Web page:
Legal Tech: Data Literacy is a Core Competency for the GC

Banner artwork by MaksEvs /

The rise of generative AI technologies presents new opportunities for general counsel, with one GC recently sharing an intriguing insight, saying, “The legal department is a vital connection point across a company’s fragmented data landscape. Because of that, a GC’s core role now requires a deep understanding of data across various domains.”  

Delving deeper, she explained, “On the legal team, privacy experts, eDiscovery specialists, and compliance officers each have a unique perspective on the organization’s data story. But no individual sees the complete picture.”    

She added, “Business stakeholders such as the chief information officer, chief security officer, IT team members, and others manage specific risks. They each fight individual fires without considering the full data landscape.” 

Data literacy should be a core competency for modern GC. Artwork by BEST-BACKGROUNDS /

The legal department is the central connector, shepherding everyone’s efforts to use and manage data wisely.

In this pivotal position, GCs must possess data literacy skills to understand their company’s complete data story and the associated risks and benefits.

Here are a few key lessons:

Understand data inputs and assess bias.  

The data AI systems use significantly impact their output. Generative AI systems can inadvertently perpetuate biases in training data or AI models. To evaluate the ethical implications of using specific datasets or AI models, GCs must first:  

  1. Understand how biases can arise from skewed or incomplete datasets.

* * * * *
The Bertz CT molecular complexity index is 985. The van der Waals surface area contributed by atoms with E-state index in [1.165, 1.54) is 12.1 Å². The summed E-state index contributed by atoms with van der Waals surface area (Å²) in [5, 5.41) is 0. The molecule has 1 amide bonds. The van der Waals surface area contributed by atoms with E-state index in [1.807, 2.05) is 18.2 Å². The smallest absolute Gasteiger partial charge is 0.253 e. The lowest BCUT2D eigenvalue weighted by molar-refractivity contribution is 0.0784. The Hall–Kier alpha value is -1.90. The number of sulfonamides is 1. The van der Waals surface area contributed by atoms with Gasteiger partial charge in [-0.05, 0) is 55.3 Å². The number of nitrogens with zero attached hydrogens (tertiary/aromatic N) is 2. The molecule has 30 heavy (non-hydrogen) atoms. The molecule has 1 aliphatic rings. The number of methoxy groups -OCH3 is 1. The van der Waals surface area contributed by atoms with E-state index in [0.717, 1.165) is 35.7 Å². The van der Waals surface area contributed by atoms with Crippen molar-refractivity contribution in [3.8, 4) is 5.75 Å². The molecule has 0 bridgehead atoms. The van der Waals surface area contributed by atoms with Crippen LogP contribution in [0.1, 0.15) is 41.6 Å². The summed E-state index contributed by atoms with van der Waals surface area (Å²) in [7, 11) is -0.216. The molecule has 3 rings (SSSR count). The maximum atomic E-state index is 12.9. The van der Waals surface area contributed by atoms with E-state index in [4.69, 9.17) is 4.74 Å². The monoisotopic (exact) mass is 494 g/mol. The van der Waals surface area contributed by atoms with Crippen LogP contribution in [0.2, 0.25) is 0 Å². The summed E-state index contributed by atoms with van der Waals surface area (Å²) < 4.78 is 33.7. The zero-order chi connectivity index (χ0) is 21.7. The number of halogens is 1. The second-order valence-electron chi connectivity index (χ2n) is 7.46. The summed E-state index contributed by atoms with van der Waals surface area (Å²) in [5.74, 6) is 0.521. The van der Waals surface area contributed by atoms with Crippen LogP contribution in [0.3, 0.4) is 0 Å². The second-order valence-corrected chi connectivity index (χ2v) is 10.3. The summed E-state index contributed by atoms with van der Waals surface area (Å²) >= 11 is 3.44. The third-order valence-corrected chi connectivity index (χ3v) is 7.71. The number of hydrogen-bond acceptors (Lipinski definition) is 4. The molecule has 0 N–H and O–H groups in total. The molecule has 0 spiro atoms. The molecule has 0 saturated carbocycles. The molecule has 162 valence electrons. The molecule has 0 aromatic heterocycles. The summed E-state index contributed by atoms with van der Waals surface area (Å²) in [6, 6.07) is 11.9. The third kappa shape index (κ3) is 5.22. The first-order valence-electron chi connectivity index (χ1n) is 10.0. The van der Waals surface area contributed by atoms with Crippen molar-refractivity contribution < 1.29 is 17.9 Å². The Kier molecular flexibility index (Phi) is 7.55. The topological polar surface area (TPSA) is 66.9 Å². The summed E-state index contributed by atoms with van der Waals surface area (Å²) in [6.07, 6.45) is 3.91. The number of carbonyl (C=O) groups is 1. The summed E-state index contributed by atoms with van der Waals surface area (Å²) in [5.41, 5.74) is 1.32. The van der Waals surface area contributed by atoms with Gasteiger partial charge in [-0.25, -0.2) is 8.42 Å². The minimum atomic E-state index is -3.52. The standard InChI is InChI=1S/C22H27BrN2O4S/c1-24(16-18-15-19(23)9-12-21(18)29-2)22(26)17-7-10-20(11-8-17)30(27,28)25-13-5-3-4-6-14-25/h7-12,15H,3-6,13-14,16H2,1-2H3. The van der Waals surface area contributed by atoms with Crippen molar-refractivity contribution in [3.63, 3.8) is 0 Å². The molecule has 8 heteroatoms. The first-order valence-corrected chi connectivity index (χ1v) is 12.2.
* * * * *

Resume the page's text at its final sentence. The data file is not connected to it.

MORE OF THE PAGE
1. Be able to identify potential biases in data.  
  1. Know how to ensure fairness in AI-based decision-making processes. 

Success requires a firm grasp of fundamental data concepts, including data types, sources, quality, and reliability. With these skills, you can make informed decisions and work to ensure fairness in AI-generated outputs. 

Comply with data privacy and protection laws and regulations. 

Data protection laws such as the General Data Protection Regulation, the California Consumer Privacy Act, and others impose strict requirements on collecting, processing, and storing personal data. They also raise ethical concerns about consent and transparency.

Success requires a firm grasp of fundamental data concepts, including data types, sources, quality, and reliability.

Even gaining a foothold in AI’s ever-changing risk landscape requires understanding the collection, storage, processing, and transfer of sensitive data in LLMs and other AI systems.  

Data-related risks continue to grow in complexity. Today, companies can customize AI tools using their data to train AI models for specific use cases. However, doing so can introduce new risks and amplify others, such as unauthorized access and data loss. As unknown risks and new laws and regulations arise, GCs will help companies implement best practices for data protection and risk mitigation against data breaches and other types of cyberattacks.  

Guide IP, contracts, and licensing agreements. 

In-house lawyers may need to identify potential intellectual property issues related to the datasets AI systems ingest and the outputs they generate, including fair use policies and copyright infringement.